Quick. Name a female film composer. Right… a woman.
Who? Fanny… Mendelssohn? No sorry, she was Felix’ sister and pre-dated the cinema industry by about two generations.
The fact is, you may not know any by name. Because while women in the entertainment industry have made historic gains in representation both on and off camera, the percentage of film composers who are women has remained dismal. According to a study published Wednesday by USC Annenberg’s Inclusion Initiative, female composers worked on just 1.4% of the 100 top-grossing films for each of the last 12 years. And the last woman to win an Oscar for a movie score was Anne Dudley for 1997’s “The Full Monty” — more than two decades ago.
It’s a sad statistic for any industry, let alone one that prides itself on diversity.
On September 20, more than a dozen female composers will join journalists and activists in Orchestra Moderne NYC’s concert “Women Warriors: The Voices of Change” at Lincoln Center in New York City. Supported by Music Resonates, Inc., a nonprofit that supports women and minority composers, Women Warriors will challenge the mindset of the industry by presenting the cream of the crop of women who tell stories in music.
Amy Andersson, conductor, creator and producer of the social-justice-themed concert, recognized the importance of tapping female composers like multiple-Emmy nominee Lolita Ritmanis (“Batman: The Brave and the Bold”), Starr Parodi (“The Division) and Miriam Cutler (“RBG”) to celebrate the lives of forgotten women of history with new compositions. “This production is staffed and created by women and presents 17 world premieres that honor the lives of female activists,” she said.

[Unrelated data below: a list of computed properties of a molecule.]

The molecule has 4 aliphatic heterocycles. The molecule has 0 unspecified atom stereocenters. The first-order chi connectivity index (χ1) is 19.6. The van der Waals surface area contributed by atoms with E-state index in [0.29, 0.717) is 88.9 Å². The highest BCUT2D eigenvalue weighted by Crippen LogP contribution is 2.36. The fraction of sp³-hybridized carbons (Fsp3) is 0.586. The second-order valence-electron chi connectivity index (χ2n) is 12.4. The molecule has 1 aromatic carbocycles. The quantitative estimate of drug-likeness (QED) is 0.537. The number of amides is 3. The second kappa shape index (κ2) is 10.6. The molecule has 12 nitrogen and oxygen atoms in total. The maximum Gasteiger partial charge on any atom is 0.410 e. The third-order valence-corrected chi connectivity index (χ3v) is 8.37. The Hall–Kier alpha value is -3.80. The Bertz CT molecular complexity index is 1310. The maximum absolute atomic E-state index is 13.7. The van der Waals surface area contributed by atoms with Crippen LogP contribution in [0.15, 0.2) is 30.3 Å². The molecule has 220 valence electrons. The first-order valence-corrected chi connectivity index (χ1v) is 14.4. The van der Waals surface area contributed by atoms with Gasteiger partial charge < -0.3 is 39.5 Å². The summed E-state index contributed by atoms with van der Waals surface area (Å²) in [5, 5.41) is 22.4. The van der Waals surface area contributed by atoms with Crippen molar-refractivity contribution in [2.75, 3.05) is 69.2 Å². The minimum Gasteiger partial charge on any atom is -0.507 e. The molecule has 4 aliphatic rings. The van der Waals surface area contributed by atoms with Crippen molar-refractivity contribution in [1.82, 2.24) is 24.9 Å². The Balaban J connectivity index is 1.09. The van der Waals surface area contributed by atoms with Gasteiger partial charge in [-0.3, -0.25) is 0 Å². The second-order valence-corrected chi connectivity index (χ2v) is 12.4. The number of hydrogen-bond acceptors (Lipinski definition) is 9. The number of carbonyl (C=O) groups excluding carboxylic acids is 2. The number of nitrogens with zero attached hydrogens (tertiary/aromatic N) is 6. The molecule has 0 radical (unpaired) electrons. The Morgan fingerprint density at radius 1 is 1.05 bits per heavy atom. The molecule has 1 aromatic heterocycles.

Women Warriors has inspired much-needed cultural diversity by encouraging female composers to push themselves beyond their own cultures in their subject matter. Four-time Emmy nominee Sharon Farber, an Israeli-born Berklee alumna who’s just landed a position on the Executive Committee of the music branch of the Motion Picture Academy, will perform a work called “Say Their Names,” about the pain and heartache of women in the Black Lives Matter movement who have made the ultimate sacrifice.
“I have always been drawn to human stories,” Farber said, “those that are more significant than any imaginary ones, and those stories must be told.” Farber’s discography includes compositions for “The Young and the Restless,” the animated “Batman and Superman” series as well as numerous films. As a concert composer, Farber’s work for the Daniel Pearl Foundation and on behalf of Holocaust survivors brings a dramatic and rich tapestry of sound to important issues that impact women.
But how effective will this concert be in leveling the playing field for female composers in Hollywood?
By the time that the Riga Cathedral Girl’s Choir TIARA premieres Amy Andersson and Lolita Ritmanis’ composition “We Rise,” the totality of Women Warrior’s effectiveness as a call to action, bundled in an evening of dynamic entertainment, should be evident.
As Farber explained, “Hans Christian Andersen eloquently wrote, ‘When words fail, music speaks.’ I am a true believer in this universal statement and honored to be a part of this historical and important concert.”